Education in Maine has two problems – a people problem and a money problem. To my mind, the more critical of the two is the first. Why? Because if we don’t find a way to incorporate drastic improvements to our education system into a solution to our people problem, there will never be enough money to solve our stand-alone education problems. They are just too intricately entwined with our more fundamental people problem.

When I speak of the people problem, I am not thinking about declining school enrollments. I am thinking about declining numbers of births and declining numbers of women of child-bearing age, and thus about tomorrow’s enrollment rates. According to the most recent population estimates released by the U.S. Census Bureau, the number of deaths in Maine over the 2015-16 estimation period exceeded the number of births by 1,300. Even more significantly, this negative natural increase held true for 14 of Maine’s 16 counties. Only Androscoggin and Cumberland counties saw the number of births exceed the number of deaths, and there only by a mere 386.

Recognizing that birth rates often vary widely from year to year, it is helpful (although not very encouraging) to consider the longer 2010-2016 period. In this instance, the same general pattern holds true. The number of deaths in Maine exceeded the number of births by nearly 3,600, and the negative natural increase held true for all but three counties – Androscoggin, Cumberland and York. More startling, however, is the fact that the number of births in the 2015-16 period (12,542) was 5 percent lower than the annual average for the whole six-year period (13,264) and that this drop held true for 15 of Maine’s 16 counties. Only in Sagadahoc County did the number of births in 2015-16 equal its six-year average.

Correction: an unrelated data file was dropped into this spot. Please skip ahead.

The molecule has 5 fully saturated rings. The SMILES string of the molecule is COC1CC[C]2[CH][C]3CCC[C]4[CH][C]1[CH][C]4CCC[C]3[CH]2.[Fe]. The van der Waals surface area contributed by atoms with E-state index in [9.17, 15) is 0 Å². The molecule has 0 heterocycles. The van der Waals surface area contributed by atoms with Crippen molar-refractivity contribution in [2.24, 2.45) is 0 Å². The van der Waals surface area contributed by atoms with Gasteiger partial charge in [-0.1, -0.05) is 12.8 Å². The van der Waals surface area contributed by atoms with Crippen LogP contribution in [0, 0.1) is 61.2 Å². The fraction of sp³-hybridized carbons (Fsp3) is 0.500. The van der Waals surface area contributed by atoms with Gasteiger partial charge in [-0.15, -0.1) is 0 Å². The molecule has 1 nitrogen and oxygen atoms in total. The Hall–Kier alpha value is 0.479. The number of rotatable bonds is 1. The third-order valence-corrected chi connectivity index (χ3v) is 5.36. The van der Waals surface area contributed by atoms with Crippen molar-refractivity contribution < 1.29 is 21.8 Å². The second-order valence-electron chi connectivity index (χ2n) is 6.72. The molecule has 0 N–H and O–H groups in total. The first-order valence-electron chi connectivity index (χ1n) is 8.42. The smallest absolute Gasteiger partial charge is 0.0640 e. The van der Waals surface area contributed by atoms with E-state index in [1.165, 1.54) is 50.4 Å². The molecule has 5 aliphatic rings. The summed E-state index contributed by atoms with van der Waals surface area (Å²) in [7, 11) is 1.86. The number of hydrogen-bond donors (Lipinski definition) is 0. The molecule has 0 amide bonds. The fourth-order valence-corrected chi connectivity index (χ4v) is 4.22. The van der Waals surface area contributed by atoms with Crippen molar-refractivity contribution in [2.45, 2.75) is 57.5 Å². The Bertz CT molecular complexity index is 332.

In a word, without in-migration of young families, the number of students entering Maine’s elementary schools is going to continue to decline, and as these ever-smaller cohorts of children work their ways through the K-12 system, the per-student fiscal burden of maintaining even the same level and quality (however defined) of education will inexorably rise.

Fortunately, some level of migration (both domestic and international) has tempered this natural demographic decline.

Statewide, for the 2010-2016 period, our net international immigration of just over 9,700 people more than offset the net domestic loss of nearly 2,000 people, leaving Maine with an overall positive net migration of approximately 7,700. All 16 Maine counties saw an increase in net international migration, but over half came to Cumberland County.

Domestically, only six counties saw a net increase over the period, and 71 percent of this total came to Cumberland County, clearly reflecting a strong concentration of the movement of people both from other parts of the U.S. and from other parts of Maine to the Portland area.

In short, Maine education’s people problem is threefold: too few births; too little immigration, and a high level of concentration of the migration we have experienced in the Portland area.

What then of Maine education’s money problem? Setting aside, at least for the moment, the question of how any additional money should be spent, the central answer for me is: “Do no harm!”

Current arguments about 55 percent and 3 percent (the long honored, if only in theory, goal of taking 55 percent of total pre-K-12 education funding from state tax sources, and the now hotly debated tactic of dedicating to education the proceeds of a 3 percent surcharge on the portion of any household income exceeding $200,000 per year) are both unnecessarily divisive and self-defeating.

Taking 55 percent of an ever-diminishing fiscal pie is nothing more than chasing our tail. If we don’t increase the size of the pie, we won’t solve any of our public problems. Raising the marginal tax rate on those who might consider migrating to Maine is biting the tails of those who might help solve our problem.

The first answer to Maine education’s money problem is to identify which revenue source is:

n Least likely to increase the burden on those most likely to suffer the consequences of continuing the current demographic and fiscal trends, i.e., local property taxpayers.

n Least likely to discourage those most likely to come here with young children needing the services of a high-quality local education system, i.e., talented workers being recruited by employers in Maine and simultaneously by equivalent employers all across the country.

To my mind, the answer is obvious: Broaden the base of the sales tax to include services and dedicate some portion to a set of specific tasks designed to make Maine’s education system a completely integral part of the state’s long-term strategy for social and economic revival.

Charles Lawton, Ph.D., is a consulting economist. He can be contacted at:

[email protected]